It is important that all children understand water survival skills and be able to swim. Swimming lessons won’t eliminate the risk of drowning entirely, but they can help children prevent tragic accidents in the water and make them feel much safer around it, especially for children one-year-old and older. The question here is, when to start?
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Best Age to Start
Studies from the American Academy of Pediatrics say that it is best for a child to start learning the basics of swimming between 1 and 4 years old. However, toddlers from 6 months to 3 should take a swim lesson to get familiarized with the water while having fun. These lessons also teach important water safety skills for parents to better educate and protect their children. Don’t worry if your child is 4 years old or older. It’s never too late to learn. From the age of 4, children begin to understand swimming techniques. The best way to help your child get used to the water is to enroll your child from 6 months to 4 years of age in swimming lessons. This early acclimatization encourages them not to be afraid to swim when classes get more difficult.
Swim Lessons for Babies
Infant water programs are often comfortable for both parents and babies. The APP does not recommend actual swimming lessons. This means that they cannot swim independently. Additionally, there is not a shred of evidence that toddler swimming lessons reduce the risk of drowning. There is no substitute for the need for parental supervision on the waterfront. However, the AAP recommends classes that include both parent and child pairs in water activities that give babies a chance to get used to the water. If you’re looking for classes for you and your baby, employing instructors certified by the Red Cross in both lifeguarding and first aid/resuscitation, you’ll look for programs that promise underwater fun and have intentions of teaching young children to swim.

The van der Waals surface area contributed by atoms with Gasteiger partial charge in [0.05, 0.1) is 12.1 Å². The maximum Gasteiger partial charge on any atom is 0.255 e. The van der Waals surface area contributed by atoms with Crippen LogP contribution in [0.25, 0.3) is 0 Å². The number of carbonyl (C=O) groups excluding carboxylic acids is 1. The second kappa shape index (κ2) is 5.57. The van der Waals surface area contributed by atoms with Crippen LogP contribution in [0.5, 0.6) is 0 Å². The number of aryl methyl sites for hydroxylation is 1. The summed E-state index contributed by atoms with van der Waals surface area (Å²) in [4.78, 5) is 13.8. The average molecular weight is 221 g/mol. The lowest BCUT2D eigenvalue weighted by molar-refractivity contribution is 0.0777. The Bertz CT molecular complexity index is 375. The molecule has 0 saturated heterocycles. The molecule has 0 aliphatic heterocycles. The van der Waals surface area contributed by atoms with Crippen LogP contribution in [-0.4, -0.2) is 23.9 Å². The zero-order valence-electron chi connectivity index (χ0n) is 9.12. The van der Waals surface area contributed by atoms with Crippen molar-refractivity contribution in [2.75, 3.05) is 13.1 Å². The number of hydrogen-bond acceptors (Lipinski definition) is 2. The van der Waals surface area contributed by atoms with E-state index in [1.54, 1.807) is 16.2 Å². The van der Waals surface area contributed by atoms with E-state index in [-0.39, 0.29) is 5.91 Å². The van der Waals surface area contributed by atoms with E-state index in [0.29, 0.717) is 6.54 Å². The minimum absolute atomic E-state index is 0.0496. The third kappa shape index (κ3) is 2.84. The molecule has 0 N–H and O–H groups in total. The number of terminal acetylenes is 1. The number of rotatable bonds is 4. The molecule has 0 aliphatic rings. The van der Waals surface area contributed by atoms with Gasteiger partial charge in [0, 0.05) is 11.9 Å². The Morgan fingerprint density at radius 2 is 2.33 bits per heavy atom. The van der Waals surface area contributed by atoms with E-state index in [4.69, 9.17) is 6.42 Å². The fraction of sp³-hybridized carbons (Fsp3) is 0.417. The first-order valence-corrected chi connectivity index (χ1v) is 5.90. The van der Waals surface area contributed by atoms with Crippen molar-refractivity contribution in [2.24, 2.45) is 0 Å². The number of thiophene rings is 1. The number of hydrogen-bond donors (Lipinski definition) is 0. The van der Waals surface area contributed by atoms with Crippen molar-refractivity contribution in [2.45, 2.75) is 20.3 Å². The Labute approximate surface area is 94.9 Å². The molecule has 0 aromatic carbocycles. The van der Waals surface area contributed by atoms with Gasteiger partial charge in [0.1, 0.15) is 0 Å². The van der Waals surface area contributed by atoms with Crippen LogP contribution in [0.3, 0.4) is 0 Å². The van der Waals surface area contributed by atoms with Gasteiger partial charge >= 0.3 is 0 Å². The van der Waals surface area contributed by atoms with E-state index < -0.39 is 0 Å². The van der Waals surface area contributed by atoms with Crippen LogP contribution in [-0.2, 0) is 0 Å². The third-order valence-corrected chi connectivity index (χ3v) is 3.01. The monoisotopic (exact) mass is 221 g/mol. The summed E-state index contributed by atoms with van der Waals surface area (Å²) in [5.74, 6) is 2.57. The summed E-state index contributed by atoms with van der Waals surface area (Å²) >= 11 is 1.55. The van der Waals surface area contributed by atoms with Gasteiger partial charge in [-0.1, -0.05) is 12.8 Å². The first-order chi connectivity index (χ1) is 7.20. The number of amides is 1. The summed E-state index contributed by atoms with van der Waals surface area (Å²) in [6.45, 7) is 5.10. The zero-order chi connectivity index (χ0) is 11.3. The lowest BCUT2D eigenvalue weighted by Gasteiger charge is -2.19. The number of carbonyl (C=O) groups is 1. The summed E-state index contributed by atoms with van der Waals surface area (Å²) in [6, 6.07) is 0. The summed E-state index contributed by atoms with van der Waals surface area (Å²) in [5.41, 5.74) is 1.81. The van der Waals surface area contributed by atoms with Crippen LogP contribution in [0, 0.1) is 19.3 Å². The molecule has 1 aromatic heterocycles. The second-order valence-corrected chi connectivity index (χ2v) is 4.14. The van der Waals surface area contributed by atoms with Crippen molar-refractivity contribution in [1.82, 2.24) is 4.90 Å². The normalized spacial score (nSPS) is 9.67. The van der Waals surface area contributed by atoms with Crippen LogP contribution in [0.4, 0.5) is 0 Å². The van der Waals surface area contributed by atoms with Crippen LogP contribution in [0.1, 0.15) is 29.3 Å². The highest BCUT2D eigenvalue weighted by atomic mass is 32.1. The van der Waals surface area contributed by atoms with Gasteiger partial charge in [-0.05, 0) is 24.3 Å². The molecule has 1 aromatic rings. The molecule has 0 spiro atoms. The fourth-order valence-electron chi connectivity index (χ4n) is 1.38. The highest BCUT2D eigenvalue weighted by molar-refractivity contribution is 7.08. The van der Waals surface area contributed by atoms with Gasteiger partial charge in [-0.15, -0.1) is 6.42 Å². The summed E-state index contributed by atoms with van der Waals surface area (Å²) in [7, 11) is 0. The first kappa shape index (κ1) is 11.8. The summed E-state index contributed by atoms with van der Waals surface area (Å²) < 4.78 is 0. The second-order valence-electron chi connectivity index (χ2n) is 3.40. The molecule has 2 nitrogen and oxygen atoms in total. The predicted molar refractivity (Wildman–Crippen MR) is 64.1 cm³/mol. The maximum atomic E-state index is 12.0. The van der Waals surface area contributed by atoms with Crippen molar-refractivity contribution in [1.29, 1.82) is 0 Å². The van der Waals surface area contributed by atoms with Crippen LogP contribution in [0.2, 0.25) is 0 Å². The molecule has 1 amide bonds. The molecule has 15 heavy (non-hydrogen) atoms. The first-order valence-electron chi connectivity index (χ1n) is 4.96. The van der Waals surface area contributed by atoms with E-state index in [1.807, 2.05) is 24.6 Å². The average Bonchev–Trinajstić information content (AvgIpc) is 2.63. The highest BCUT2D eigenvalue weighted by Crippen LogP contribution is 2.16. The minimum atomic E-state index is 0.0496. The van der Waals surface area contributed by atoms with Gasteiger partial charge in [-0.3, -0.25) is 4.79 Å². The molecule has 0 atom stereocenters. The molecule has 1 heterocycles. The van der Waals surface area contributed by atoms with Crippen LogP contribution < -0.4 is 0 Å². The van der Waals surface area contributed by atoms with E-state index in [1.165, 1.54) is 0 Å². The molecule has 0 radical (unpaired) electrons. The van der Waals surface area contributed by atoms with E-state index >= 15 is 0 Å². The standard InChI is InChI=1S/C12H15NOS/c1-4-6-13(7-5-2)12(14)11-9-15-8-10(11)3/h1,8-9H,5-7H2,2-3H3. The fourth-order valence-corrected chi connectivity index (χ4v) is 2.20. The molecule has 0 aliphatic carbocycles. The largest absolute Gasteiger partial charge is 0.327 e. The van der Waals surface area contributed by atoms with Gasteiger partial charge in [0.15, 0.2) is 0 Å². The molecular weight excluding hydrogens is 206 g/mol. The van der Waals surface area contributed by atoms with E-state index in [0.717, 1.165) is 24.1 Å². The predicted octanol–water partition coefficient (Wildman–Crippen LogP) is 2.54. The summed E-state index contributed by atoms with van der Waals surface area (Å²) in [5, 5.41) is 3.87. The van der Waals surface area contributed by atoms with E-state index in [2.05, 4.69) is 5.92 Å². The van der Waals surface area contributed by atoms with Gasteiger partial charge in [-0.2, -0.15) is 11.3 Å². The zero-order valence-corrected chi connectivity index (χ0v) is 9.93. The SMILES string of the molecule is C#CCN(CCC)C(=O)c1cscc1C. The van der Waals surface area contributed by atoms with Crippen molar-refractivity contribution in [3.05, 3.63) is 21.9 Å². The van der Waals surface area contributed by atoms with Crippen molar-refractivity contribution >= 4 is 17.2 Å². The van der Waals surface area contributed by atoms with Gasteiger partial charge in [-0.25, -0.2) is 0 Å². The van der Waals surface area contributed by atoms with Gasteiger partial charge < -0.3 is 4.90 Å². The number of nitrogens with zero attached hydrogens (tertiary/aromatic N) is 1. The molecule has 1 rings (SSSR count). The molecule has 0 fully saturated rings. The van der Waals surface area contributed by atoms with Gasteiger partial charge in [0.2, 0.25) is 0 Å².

What to Look for in Swimming Lessons?
Here are some other things to look for in a swimming program:
- You can observe the lessons to see if the lesson style fits your needs and is fun for you and your baby
- A low-pressure atmosphere that does not force or encourage head submersion when the baby is anxious or hesitant
- Keeping the pool clean and at the right temperature
- Offer small classes, not more than 10 participants
- Parents must be in the pool during toddler swimming lessons
Swim Lessons for Toddlers
Although most young children and toddlers are not ready to master complex swimming styles or swim independently, the AAP recommends swimming lessons for children ages 1-4. Some studies have shown that swimming lessons can reduce drowning rates. These results may be connected to the water skills young children are learning. However, early swimming lessons do not replace adult supervision. Similar to swimming lessons for toddlers, lessons for children under 4 should involve both children and parents to learn safe water habits. These classes are also essential for building swimming skills, but many children aren’t ready to swim on their own until their fourth birthday. Some parents are convinced that swimming lessons should start early so that their child will be able to swim fast. However, a previous study of children’s willingness to learn freestyle swimming found that children who started lessons at the ages of 2-4 were good swimmers at about the average age of 5.5 years. If your child does not appear to be interested in learning to swim, it is a good idea to keep them playing in the water and enroll them in formal classes when they are a little older.